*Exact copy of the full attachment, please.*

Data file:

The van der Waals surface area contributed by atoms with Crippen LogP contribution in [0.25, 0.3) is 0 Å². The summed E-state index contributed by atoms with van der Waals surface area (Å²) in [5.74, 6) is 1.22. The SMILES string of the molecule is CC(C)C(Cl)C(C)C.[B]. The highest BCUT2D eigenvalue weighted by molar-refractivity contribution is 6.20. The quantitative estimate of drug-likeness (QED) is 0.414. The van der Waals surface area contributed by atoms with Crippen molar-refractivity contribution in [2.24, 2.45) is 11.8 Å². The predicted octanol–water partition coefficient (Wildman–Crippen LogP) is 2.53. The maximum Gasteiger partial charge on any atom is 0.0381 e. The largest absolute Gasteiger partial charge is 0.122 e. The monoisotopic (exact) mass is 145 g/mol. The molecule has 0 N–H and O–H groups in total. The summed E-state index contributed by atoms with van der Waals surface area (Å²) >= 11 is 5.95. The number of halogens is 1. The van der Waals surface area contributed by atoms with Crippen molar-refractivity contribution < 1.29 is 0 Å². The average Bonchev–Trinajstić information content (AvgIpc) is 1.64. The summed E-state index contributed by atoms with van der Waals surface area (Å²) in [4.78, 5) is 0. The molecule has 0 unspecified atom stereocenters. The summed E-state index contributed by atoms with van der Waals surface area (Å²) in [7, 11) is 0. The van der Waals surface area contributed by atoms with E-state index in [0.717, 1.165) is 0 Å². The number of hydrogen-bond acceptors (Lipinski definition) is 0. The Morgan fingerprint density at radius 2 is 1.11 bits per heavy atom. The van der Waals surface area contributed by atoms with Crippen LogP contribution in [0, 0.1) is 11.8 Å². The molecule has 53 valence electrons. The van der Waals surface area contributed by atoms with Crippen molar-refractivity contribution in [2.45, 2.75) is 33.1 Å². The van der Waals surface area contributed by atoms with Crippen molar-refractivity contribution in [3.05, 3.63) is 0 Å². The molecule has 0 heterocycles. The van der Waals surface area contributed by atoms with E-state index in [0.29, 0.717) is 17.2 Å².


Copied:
The van der Waals surface area contributed by atoms with Crippen LogP contribution in [0.25, 0.3) is 0 Å². The summed E-state index contributed by atoms with van der Waals surface area (Å²) in [5.74, 6) is 1.22. The SMILES string of the molecule is CC(C)C(Cl)C(C)C.[B]. The highest BCUT2D eigenvalue weighted by molar-refractivity contribution is 6.20. The quantitative estimate of drug-likeness (QED) is 0.414. The van der Waals surface area contributed by atoms with Crippen molar-refractivity contribution in [2.24, 2.45) is 11.8 Å². The predicted octanol–water partition coefficient (Wildman–Crippen LogP) is 2.53. The maximum Gasteiger partial charge on any atom is 0.0381 e. The largest absolute Gasteiger partial charge is 0.122 e. The monoisotopic (exact) mass is 145 g/mol. The molecule has 0 N–H and O–H groups in total. The summed E-state index contributed by atoms with van der Waals surface area (Å²) >= 11 is 5.95. The number of halogens is 1. The van der Waals surface area contributed by atoms with Crippen molar-refractivity contribution < 1.29 is 0 Å². The average Bonchev–Trinajstić information content (AvgIpc) is 1.64. The summed E-state index contributed by atoms with van der Waals surface area (Å²) in [4.78, 5) is 0. The molecule has 0 unspecified atom stereocenters. The summed E-state index contributed by atoms with van der Waals surface area (Å²) in [7, 11) is 0. The van der Waals surface area contributed by atoms with E-state index in [0.717, 1.165) is 0 Å². The number of hydrogen-bond acceptors (Lipinski definition) is 0. The Morgan fingerprint density at radius 2 is 1.11 bits per heavy atom. The van der Waals surface area contributed by atoms with Crippen LogP contribution in [0, 0.1) is 11.8 Å². The molecule has 53 valence electrons. The van der Waals surface area contributed by atoms with Crippen molar-refractivity contribution in [2.45, 2.75) is 33.1 Å². The van der Waals surface area contributed by atoms with Crippen molar-refractivity contribution in [3.05, 3.63) is 0 Å². The molecule has 0 heterocycles. The van der Waals surface area contributed by atoms with E-state index in [0.29, 0.717) is 17.2 Å².